Transatlantic slave trade
Paul Robeson was a multi-lingual American actor and writer whose father was of Igbo descent.
The transatlantic slave trade which took place between the 16th and late 19th century affected the Igbo heavily. Most Igbo slaves were taken from the Bight of Biafra (also known as the Bight of Bonny).This area included modern day southeastern Nigeria, Western Cameroon, Equatorial Guinea and parts of Northern Gabon. Major trade ports for goods and slaves in the area included Bonny and Calabar Town. A large number of slaves from the Bight of Biafra would have been Igbo. Slaves were usually sold to Europeans by the Aro Confederacy who kidnapped or bought slaves from Igbo villages in the hinterland. About 15 percent of slaves were taken from the Bight of Biafra between 1650 and 1900, the third greatest percentage in the era of the transatlantic slave trade. Igbo slaves were known for being rebellious and having a high count of suicide in defiance of slavery. For still unknown reasons, Igbo women were highly sought after.
Contrary to common belief, European slave traders were fairly informed about various African ethnicities, leading to slavers targeting certain ethnic groups which plantation owners preferred. Ethnic groups consequently became fairly saturated in certain parts of the Americas. The Igbo where dispersed to colonies such as Jamaica, Cuba, Haiti, Barbados, the United States, Belize and Trinidad and Tobago, among others. Elements of Igbo culture can still be found in these places.
For example, in Jamaican Patois the Igbo word unu, meaning you plural, is still used as well as the term red Igbo (or red eboe) which describes a black person with fair or "yellowish" skin which many Igbos possess. This term had originated from the reported prevalence of these skin tones among the Igbo. The word Bim, a colloquial term for Barbados, was commonly used among enslaved Barbadians (Bajans). This word is said to have derived from bi mu in the Igbo language (or either bem, Ndi bem, Nwanyi ibem or Nwoke ibem which means my people), but may have other origins (see: Barbados etymology). In the United Sates the Igbo were found most common in the states of Maryland and Virginia, where they remained the largest single group of Africans.
Recent Igbo-speaking immigrants are still common in the state of Maryland.
The arrival of the British in the 1870s and increased encounters between the Igbo and other ethnicities near the Niger River led to a deepening sense of a distinct Igbo ethnic identity, because they find many cultures especially those highlighted in the New Testament very common with their cultures and values. And Christianity preach of individual freedom marries exactly with Igbo sense of individualism in thinking an decision making, rather than one person dominance of others through royalty.
The Igbo proved remarkably decisive and enthusiastic in their embrace of Christianity and Western education. Due to the incompatibility of the Igbo decentralized style of government and the centralized system required for British indirect rule, British colonial rule was marked with open conflicts and much tension. And Under British colonial rule, the diversity within each of Nigeria's major ethnic groups slowly decreased and distinctions between the Igbo and other large ethnic groups, such as the Hausa and the Yoruba, became sharper.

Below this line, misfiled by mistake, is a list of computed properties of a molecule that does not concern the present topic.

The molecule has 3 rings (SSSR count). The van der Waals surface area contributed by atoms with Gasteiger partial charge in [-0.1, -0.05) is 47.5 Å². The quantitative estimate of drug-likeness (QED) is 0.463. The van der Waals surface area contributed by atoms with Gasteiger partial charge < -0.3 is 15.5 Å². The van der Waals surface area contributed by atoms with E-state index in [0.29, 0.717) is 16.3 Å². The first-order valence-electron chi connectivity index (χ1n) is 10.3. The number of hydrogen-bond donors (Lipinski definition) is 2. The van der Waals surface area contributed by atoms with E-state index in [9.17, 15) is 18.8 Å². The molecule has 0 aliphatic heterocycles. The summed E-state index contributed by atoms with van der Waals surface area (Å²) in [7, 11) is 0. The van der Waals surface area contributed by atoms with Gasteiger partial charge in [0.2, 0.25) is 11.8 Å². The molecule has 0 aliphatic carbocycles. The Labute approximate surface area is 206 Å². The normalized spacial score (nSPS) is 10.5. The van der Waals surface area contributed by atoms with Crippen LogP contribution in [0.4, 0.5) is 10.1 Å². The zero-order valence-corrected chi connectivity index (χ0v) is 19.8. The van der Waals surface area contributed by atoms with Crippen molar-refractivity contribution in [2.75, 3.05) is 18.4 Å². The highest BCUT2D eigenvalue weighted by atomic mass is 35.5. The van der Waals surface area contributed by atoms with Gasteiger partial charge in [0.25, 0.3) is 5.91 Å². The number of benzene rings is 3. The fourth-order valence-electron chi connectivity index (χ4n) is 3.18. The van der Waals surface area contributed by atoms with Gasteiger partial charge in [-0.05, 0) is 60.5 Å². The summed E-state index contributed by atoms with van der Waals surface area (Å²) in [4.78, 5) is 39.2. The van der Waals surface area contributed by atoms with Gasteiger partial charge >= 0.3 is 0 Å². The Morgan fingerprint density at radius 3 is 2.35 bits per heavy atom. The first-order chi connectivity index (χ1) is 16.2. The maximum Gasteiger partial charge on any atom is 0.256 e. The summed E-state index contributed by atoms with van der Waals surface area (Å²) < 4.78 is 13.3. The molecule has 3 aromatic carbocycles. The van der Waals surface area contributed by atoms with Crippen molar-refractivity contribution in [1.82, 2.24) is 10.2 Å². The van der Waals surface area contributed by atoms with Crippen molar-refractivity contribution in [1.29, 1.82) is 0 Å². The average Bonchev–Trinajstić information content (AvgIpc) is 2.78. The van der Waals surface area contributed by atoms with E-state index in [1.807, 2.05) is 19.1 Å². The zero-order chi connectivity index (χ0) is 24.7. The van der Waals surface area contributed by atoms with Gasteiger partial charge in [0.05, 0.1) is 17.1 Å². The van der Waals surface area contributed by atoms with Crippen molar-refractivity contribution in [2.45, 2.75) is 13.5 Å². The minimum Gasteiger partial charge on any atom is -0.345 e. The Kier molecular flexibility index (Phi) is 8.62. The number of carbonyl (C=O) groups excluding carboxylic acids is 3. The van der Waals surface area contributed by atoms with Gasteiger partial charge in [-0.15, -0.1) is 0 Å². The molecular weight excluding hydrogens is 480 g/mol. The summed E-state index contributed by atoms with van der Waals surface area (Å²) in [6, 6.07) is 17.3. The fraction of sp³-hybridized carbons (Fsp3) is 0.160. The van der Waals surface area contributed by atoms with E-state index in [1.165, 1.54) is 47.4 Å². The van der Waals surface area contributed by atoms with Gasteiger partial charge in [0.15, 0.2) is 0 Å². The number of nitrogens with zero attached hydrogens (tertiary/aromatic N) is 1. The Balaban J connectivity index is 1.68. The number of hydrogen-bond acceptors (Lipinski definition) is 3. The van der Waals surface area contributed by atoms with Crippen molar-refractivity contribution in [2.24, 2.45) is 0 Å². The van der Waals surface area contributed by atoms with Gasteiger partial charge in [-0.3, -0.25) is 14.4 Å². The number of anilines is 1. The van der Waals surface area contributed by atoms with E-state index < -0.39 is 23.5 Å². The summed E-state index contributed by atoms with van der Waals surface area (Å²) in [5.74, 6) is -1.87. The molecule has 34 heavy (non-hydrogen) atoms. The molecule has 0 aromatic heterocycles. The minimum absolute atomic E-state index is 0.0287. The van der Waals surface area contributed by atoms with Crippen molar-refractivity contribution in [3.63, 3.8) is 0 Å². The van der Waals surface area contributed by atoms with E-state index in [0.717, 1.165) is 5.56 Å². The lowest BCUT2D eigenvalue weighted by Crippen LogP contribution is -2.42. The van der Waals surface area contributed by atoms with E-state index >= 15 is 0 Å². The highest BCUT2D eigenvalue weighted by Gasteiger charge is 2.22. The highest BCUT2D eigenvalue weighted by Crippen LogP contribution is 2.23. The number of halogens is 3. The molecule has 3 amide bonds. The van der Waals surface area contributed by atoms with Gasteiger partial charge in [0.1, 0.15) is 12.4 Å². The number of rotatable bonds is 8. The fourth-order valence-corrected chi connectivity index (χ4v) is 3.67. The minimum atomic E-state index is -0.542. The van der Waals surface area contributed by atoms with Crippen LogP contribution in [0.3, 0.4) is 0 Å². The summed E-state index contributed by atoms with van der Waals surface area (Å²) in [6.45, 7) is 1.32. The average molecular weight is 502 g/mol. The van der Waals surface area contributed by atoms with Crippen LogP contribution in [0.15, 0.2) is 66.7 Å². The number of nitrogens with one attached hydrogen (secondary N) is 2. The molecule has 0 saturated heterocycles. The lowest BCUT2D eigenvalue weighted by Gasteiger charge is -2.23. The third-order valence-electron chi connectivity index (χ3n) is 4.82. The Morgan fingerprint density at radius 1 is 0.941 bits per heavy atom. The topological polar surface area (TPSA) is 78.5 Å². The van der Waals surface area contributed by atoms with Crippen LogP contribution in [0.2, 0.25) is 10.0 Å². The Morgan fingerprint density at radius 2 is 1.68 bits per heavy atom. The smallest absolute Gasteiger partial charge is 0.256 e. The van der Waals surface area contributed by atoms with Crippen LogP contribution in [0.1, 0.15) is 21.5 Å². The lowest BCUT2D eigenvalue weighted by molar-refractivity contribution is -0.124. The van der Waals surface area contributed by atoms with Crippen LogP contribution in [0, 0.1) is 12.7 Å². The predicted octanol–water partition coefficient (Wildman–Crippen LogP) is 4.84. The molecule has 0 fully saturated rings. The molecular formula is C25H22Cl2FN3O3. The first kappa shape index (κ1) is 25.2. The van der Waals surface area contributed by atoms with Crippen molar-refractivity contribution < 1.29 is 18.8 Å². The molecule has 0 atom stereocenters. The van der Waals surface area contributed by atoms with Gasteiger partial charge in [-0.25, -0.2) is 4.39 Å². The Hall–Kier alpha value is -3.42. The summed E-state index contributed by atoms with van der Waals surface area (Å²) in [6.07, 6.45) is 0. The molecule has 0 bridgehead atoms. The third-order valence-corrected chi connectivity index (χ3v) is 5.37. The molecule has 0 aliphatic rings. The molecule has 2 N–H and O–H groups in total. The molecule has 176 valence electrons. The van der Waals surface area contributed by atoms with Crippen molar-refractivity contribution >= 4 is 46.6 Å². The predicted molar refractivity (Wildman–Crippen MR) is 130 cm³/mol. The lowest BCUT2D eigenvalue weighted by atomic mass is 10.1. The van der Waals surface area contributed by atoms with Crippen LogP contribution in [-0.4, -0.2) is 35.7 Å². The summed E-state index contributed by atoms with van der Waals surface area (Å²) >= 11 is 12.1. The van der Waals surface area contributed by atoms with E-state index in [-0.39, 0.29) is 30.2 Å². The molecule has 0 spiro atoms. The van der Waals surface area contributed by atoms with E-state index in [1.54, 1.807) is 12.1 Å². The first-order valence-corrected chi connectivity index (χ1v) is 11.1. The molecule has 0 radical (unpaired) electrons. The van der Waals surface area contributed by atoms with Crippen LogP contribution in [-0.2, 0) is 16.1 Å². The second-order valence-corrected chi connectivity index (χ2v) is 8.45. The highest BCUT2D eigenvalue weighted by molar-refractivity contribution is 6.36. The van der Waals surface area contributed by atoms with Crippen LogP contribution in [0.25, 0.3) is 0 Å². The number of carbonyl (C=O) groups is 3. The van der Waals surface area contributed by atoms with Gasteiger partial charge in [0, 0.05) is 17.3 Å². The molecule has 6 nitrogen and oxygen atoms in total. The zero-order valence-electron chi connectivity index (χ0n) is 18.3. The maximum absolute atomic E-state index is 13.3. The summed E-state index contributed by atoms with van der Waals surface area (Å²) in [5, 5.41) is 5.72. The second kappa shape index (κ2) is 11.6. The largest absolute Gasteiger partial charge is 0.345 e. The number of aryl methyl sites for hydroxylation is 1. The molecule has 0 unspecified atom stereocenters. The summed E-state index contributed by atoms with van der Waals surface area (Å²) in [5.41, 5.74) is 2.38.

Colonial rule drastically transformed Igbo society as seen in the book Things Fall Apart. British rule brought about changes in culture such as the introduction of Warrant Chiefs as Eze (traditional rulers) where there had been no such monarchies. Christianity had played a great part in the infiltration of foreign ideology into Igbo society and culture, sometimes shunning parts of the culture.
The rumors that the Igbo women were being assessed for taxation sparked off the 1929 Igbo Women's War in Aba (also known as the 1929 Aba Riots), a massive revolt of women never encountered before in Igbo history. As a people who are not use to be told what and what not to do, they fid themselves always in conflict with the new invader of their land and these led the well organized and executed Aba women riot in as far back at the 1920s and many historians had argued that, that action in Aba laid the foundation of trade unionism in black Africa.
Living conditions changed under colonial rule. The tradition of building houses out of mud walls and thatched roofs died while houses started being built with cement blocks and zinc roofs at an astonishing pace even to the surprised of the awed Europeans. Roads for vehicles were built. Buildings such as hospitals and schools were erected in many parts of Igboland with only the expertise of the Europeans but through indigenous funding. British find this astonishing that these people are not waiting for things to be done for them but rather always asking what they can do to help thing move quickly.
Along with this change came electricity and running water in the early 20th century. Electricity brought new devices such as radios and televisions which are now common place in most Igbo households.